Russia, known as one of the world's most alcohol-consuming countries, is making tremendous progress in fighting alcohol, with a life expectancy of 68 years for men and 78 years for women, according to a WHO study.
According to the study, alcohol consumption in Russia fell between 2003 and 2016 by 43%, the organization said Monday, at the same time, the average age in Russia has risen dramatically.
"What is happening here is the destruction of Russia's stereotypes," said FAO expert Carina Ferreira Borges, referring to Russia's reputation for being one of the world's largest wine consumers.
According to the study data, the per capita consumption of alcohol in Russia did not exceed 11.7 liters per year in 2016, compared to 13.4 liters in Germany, for example. Each pint of beer contains about 20 grams of alcohol.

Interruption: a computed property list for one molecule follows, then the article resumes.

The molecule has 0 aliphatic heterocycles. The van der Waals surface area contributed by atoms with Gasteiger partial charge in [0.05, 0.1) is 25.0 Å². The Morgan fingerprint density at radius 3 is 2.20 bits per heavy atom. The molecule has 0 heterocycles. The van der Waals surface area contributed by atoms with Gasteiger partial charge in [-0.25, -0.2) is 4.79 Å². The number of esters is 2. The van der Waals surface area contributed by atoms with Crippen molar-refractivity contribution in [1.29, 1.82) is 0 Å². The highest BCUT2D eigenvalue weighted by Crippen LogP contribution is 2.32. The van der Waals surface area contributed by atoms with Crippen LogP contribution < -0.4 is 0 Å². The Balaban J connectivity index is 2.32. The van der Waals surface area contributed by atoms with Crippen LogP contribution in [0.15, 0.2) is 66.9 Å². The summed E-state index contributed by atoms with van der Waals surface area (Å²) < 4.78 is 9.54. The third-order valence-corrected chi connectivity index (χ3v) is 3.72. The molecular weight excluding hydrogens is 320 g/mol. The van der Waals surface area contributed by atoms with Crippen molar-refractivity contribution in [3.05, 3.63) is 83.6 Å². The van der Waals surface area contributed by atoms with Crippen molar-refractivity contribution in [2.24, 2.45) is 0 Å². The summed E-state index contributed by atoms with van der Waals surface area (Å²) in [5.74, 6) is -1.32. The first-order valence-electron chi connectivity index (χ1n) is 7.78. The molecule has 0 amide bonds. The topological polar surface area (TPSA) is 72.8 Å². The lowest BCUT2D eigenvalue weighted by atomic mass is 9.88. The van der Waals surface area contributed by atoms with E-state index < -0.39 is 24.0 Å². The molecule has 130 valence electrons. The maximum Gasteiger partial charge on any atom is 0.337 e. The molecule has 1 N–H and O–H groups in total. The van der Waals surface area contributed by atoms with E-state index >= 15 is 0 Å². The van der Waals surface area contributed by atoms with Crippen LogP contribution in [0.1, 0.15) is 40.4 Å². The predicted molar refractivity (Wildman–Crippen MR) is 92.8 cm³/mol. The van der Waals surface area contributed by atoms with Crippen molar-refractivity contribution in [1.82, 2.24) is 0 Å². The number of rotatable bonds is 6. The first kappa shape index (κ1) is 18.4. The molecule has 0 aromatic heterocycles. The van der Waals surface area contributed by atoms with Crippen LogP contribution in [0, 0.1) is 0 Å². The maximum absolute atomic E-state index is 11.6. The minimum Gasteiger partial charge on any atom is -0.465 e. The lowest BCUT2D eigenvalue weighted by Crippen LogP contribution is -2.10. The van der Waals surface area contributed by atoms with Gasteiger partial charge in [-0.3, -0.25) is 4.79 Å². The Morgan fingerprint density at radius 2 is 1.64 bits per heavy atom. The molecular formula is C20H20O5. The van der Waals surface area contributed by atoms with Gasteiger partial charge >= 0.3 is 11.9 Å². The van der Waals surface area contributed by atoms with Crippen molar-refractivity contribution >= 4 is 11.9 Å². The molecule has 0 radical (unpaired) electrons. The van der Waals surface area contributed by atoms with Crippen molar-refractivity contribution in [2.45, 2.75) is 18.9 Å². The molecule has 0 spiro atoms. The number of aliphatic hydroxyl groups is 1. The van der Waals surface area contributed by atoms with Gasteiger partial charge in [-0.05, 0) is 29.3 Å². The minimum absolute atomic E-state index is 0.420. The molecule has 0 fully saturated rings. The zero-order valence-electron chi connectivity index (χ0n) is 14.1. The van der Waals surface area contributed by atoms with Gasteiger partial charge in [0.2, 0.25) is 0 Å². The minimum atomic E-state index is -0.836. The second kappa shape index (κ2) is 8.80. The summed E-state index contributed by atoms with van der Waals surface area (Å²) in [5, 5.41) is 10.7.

"The data are very clear and are the result of many political initiatives," Ferreira Borges told Deutsche Presse-Agentur dpa.
Although the alcohol consumption rate in Russia remains one of the highest in the world, the organization may become a role model globally in combating the high death rate from alcohol use, the WHO expert said.
The researcher stressed that the Russian model clearly demonstrated the relationship between the adoption of a strict policy against alcohol and high age.
The average age in Russia has reached a historical level, with 68 years for men and 78 years for women, the authors said.
Ferreira Borges said the data sets analyzed by the study authors once again confirmed the fatal consequences of alcohol consumption.
The World Health Organization (WHO) has long maintained that alcohol is a cause of cancer, heart disease and circulation.
The organization also ranks alcohol-related accidents and murders among the serious consequences of alcohol consumption.